Mary has always been a coveted role in the Christmas play.
Parents across England wait for their little daughters to come home as the parts for the Nativity are dolled out. Who can still the flutter in their heart when they hear that their little girl has bagged the prime part?It doesn’t matter if they are staunch atheist; that blue dress and veil on a little tot make her look little short of angelic. She positively gleams.
It doesn’t get much bigger than the mother of Jesus because the Messiah himself is usually played by an aged Tiny Tears Doll wrapped in a festive Christmas old sheet.
In Maddie’s businesslike way, at the age of about six, she went about preparing for what to do, were she ever chosen.
She needed a Mary outfit.
Asking Mummy was a dead loss. Mummy would look at the price of Mary outfits, and calculate that this one would only be worn for one month of the year. Mummy would observe pragmatically that Mary costumes were not available in the local shops, and suggest that Maddie made one out of clothes she already had.
And so, stealthily, Maddie cornered Daddy. And with her biggest, bluest eyes and the certain knowledge that Daddy walked past Hamley’s in London every day, she asked him for a Mary outfit.
The next evening, home came a top-of-the-range Mary outfit: pale blue long dress, darker veil, serene, simple, expensive.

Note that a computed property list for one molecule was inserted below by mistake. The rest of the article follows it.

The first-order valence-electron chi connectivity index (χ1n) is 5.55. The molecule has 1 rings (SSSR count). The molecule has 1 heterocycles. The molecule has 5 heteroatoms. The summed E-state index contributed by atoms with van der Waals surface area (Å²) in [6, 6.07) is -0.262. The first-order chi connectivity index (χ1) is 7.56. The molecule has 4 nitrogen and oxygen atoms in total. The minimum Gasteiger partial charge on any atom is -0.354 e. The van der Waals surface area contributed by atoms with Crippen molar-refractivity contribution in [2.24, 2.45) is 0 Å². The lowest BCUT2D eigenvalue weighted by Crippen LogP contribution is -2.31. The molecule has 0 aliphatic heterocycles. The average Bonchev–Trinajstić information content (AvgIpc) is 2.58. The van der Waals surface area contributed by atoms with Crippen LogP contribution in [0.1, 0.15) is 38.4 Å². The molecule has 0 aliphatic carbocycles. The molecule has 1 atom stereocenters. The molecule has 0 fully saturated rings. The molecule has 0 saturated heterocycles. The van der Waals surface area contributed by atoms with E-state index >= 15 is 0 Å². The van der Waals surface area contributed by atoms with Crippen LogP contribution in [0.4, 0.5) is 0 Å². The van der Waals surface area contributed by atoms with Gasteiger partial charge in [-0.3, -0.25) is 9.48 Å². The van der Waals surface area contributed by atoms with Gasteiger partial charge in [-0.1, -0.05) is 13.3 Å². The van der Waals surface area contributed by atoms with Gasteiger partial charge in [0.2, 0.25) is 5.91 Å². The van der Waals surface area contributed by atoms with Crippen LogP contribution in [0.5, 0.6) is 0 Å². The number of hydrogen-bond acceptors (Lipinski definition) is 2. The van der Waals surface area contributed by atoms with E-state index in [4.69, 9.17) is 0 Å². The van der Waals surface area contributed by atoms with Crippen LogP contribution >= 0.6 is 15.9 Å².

Maddie was in Heaven. The Mary outfit was worn whenever school uniform could be discarded. Civilian wear was a thing of the past as Maddie indulged in method acting of which Larry Olivier himself would have been proud. She was Mary. End of.
Except that Maddie had a little cousin who was blonde and quite enjoyed centre stage, and also coveted the role of Mary.
And what with the family being a close-knit one, Mary would be visiting Mary and playing with Mary on quite a regular basis.
They were, and still are, lovely children: so you must forgive the fierce Marian rivalry which set up between them. It was not uncommon to eavesdrop on the two of them to hear the same cyclical conversation rambling on:
“No, I’m Mary.”
Ad infinitum. By this time Mummies and Daddies were lost in the maelstrom of Christmas preparation, and I confess I did not follow the story and its twists and turns, though I feel sure Maddie could fill me in on them to this day.
But I was there at its conclusion.
We were at Grandma’s house, which was hopping with Christmas action. The knitted Christmas figures were in the crib which was lit by a festive red electric-bulb star. Various children would settle themselves there and rearrange everyone in it. The kitchen was noisy with mothers preparing things, the sitting room filled with affable blokes sipping Christmas beverages.
The meal was wonderful, and it came time to leave. And as we put our coats on to leave the house I became aware of something like a duel going on at waist height.
“No, I’m Mary.”
This last, from The Cousin. And then, no rejoinder from Maddie. I was incredulous. My daughter never forsook a bee once it was in her bonnet. It was not like her to capitulate to another’s Mary-assertion so mildly.
Goodbye, we said, goodbye: and everyone tumbled out of the door.
Maddie last of all.
And that little girl waited until the door was on the point of being closed; and she stuck her head around the door, and she looked directly at her cousin with the light of victory in her eye.
“I’m Mary,” she volleyed. And then slammed the door shut.